11 Brilliant Gifts For The Traveler in Your Life

Amazon / UncommonGoods
Amazon / UncommonGoods

Many of us have at least one loved one who never can stay in one place for too long. For that frequent traveler in your life, heavy books or gift cards to local restaurants probably aren’t going to cut it. This holiday season, get them one of these products that are made to complement their adventures.

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1. Zendure Portable Charger

Long-haul flyers can take solace in always having a little extra juice for their phones and e-books. Zendure’s portable charger raised more than $216,000 on Kickstarter, for good reason. It’s crush-proof, so no need to worry about it getting squished in suitcases or overhead bins. It turns on automatically when you plug your device in, and it can hold 95 percent of its charge on stand-by for up to six months between trips. It comes in silver or black, and for a few more dollars, you can upgrade to more battery power.

Find It at Amazon for $60 and also at these other retailers:

2. The New York Times: 36 Hours Europe

The wanderlust-prone are sure to find a city they’ve never been to in The New York Times’ book-length collection of their popular “36 Hours” travel series. The newly updated European edition features 130 cities across the continent, with itineraries that highlight the best that each destination has to offer—and shares a game plan for visiting each of them in just one weekend. For those whose travel horizons extend beyond Europe, there are also U.S. and Latin American versions.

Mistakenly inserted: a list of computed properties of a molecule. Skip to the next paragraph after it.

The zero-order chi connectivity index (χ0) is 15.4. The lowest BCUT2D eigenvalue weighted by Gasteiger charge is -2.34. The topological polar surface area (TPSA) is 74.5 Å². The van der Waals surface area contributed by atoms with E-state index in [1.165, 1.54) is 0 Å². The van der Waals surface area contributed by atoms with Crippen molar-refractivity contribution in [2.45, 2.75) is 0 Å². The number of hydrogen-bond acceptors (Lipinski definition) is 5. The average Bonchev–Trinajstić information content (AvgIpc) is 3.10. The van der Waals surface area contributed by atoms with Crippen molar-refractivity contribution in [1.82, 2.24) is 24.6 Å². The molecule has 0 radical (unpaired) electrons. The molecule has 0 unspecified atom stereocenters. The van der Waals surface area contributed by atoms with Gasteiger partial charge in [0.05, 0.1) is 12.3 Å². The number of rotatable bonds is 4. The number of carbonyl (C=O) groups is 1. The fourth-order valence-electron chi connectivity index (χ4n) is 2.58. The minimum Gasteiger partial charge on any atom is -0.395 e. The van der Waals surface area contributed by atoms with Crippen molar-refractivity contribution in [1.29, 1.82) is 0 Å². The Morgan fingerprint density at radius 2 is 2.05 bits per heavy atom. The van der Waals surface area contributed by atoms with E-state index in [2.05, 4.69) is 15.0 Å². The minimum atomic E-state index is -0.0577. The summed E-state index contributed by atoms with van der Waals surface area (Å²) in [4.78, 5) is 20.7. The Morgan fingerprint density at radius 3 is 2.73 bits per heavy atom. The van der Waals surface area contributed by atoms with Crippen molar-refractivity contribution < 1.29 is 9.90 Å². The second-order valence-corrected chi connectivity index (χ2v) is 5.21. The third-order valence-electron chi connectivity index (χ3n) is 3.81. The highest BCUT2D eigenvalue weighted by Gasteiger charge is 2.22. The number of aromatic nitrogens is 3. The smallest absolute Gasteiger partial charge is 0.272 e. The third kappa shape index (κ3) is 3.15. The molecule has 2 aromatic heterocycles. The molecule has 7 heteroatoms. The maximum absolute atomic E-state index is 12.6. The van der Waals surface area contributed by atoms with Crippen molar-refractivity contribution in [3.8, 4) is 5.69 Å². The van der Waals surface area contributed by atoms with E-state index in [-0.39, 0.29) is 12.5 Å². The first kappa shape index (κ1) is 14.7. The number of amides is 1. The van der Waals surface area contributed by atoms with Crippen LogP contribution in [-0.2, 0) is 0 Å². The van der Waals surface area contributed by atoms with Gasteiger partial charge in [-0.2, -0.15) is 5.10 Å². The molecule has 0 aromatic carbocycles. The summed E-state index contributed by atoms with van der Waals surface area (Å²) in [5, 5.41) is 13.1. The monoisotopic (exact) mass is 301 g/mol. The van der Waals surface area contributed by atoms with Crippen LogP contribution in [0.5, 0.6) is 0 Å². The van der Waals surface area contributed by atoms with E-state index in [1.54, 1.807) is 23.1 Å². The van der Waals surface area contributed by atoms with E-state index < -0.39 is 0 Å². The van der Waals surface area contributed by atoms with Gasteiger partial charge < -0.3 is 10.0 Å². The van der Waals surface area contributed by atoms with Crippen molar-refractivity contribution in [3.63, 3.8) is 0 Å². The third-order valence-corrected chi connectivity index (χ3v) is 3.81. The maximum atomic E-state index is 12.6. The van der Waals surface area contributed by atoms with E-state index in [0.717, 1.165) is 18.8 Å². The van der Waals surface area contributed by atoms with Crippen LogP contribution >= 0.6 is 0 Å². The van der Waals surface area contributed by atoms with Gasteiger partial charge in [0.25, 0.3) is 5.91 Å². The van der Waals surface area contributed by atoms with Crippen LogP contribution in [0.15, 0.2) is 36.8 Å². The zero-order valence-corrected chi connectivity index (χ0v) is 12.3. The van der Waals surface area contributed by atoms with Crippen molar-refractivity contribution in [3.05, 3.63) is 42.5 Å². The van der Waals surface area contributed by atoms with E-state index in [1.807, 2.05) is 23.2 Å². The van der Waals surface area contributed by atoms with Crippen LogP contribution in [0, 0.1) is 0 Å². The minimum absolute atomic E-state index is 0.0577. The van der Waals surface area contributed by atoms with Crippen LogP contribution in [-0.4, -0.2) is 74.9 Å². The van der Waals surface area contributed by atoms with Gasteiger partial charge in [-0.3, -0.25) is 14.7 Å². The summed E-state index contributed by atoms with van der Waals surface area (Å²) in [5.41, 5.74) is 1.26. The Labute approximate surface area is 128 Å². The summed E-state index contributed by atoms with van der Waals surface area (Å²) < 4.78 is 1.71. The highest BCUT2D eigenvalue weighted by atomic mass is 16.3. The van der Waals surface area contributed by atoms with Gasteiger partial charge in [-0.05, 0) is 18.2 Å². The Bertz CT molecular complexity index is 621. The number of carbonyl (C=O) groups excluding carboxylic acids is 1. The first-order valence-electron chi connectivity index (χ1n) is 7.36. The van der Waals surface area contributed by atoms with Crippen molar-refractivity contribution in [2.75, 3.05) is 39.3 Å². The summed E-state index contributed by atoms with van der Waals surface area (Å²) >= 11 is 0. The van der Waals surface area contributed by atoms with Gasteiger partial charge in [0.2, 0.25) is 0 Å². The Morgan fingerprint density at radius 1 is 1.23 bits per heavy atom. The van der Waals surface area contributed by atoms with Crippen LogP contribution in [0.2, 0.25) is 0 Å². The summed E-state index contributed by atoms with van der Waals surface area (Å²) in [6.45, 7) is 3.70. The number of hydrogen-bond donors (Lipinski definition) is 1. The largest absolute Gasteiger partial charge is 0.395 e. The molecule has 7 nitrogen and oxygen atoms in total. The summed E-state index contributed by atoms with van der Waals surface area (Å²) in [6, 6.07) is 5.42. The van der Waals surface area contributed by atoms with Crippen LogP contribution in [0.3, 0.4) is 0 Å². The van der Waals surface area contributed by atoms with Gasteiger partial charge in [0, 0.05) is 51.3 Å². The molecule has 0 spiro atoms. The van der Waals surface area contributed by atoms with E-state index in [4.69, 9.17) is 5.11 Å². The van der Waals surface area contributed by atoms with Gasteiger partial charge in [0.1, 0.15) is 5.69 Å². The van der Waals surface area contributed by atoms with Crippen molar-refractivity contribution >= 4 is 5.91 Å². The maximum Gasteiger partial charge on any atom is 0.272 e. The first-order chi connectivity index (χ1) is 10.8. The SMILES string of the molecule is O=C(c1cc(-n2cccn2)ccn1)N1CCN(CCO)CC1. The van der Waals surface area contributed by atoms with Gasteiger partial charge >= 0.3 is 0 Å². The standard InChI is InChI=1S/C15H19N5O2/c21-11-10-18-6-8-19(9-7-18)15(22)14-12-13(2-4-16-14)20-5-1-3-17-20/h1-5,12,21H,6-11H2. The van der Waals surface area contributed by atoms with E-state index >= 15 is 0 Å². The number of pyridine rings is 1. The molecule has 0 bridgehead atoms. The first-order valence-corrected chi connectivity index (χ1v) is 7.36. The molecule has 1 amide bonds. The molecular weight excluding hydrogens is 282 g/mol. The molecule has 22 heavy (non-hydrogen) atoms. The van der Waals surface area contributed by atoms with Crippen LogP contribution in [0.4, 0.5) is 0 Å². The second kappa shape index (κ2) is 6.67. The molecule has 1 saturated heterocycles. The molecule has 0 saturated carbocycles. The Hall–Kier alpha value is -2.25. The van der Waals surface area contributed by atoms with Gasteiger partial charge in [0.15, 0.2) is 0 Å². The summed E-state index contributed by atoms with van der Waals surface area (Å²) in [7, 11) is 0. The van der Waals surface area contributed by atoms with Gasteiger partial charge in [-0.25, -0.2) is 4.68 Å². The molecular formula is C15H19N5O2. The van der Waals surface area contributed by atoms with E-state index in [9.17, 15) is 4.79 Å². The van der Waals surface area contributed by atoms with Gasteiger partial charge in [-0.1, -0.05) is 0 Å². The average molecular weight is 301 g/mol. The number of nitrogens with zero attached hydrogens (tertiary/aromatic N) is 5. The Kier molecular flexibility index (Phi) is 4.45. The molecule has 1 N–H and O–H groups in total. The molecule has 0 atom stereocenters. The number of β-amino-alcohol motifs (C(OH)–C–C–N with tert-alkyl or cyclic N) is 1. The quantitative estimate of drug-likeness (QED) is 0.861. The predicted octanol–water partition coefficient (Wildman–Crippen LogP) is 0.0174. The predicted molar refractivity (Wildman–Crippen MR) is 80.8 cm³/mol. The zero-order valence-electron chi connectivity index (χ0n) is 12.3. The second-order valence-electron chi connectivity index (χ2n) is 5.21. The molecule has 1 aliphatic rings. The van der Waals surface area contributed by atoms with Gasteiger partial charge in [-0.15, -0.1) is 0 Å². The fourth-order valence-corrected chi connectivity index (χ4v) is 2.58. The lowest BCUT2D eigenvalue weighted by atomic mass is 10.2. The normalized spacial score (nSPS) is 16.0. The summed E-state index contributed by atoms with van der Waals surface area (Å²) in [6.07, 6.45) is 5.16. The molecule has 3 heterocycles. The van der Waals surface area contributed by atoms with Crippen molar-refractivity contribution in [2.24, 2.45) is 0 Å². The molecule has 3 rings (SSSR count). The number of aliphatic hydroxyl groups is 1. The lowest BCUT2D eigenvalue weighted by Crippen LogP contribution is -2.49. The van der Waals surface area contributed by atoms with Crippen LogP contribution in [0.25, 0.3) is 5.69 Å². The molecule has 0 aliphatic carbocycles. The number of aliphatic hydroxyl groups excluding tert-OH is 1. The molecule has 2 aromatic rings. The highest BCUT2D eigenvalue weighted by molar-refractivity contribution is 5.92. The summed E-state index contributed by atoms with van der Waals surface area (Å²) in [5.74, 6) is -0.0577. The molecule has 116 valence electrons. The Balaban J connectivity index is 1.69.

Find It at Amazon for $40 and also at these other retailers:

3. Polaroid Cube +

This tiny HD camera will fit in any suitcase, no matter how full. It’s just 1 cubic inch, but can shoot video in full HD or capture 8-megapixel images. It’s waterproof and shockproof, so it’s perfect for rugged adventures and city travels alike. Plus, with a 128° angle lens, it can capture more of the scene than a regular camera.

Find It at Amazon for $174.

4. Bose QuietComfort 25 Acoustic Noise Cancelling Headphones

Every traveler needs a way to block out some of the less glamorous aspects of jet-setting. Bose’s headphones come with a high recommendation from The Wirecutter, whose reviewers spent 30 hours testing 20 different noise-cancelling headphone models. The lightweight, comfy QC25 model has great noise-cancellation, and collapses down to a smaller size for storage.

Find It at Amazon for $229 and also from these retailers:

5. Rifle Paper Co. Passport Pocket Notebooks

Rifle’s passport-themed notebooks are a stylish reminder of the joys of travel. The miniature booklets are the perfect size to carry around in a back pocket or small bag, with 64 unlined sheets and natural vellum pages. They come in packs with two different designs, so if you really like them, you can even keep one for yourself!

Find It at Amazon for $10.

6. Logitech Keys-To-Go Ultra-Portable Bluetooth Keyboard

It’s easier to write those emails home on a standard keyboard rather than tapping away at a touchscreen. For those who don’t bring a full laptop on their trips and opt for a tablet or iPad instead, Logitech’s Bluetooth keyboard—available in black, gray, blush, or smoky blue—has full-size keys. It's also still light, easy to carry in a bag or even a large coat pocket, spill-resistant, and can be used for up to three months on a single charge.

Find It at Amazon for $45 and also at these other retailers:

7. Espro Stainless Steel 12-Ounce Travel Press With Coffee Filter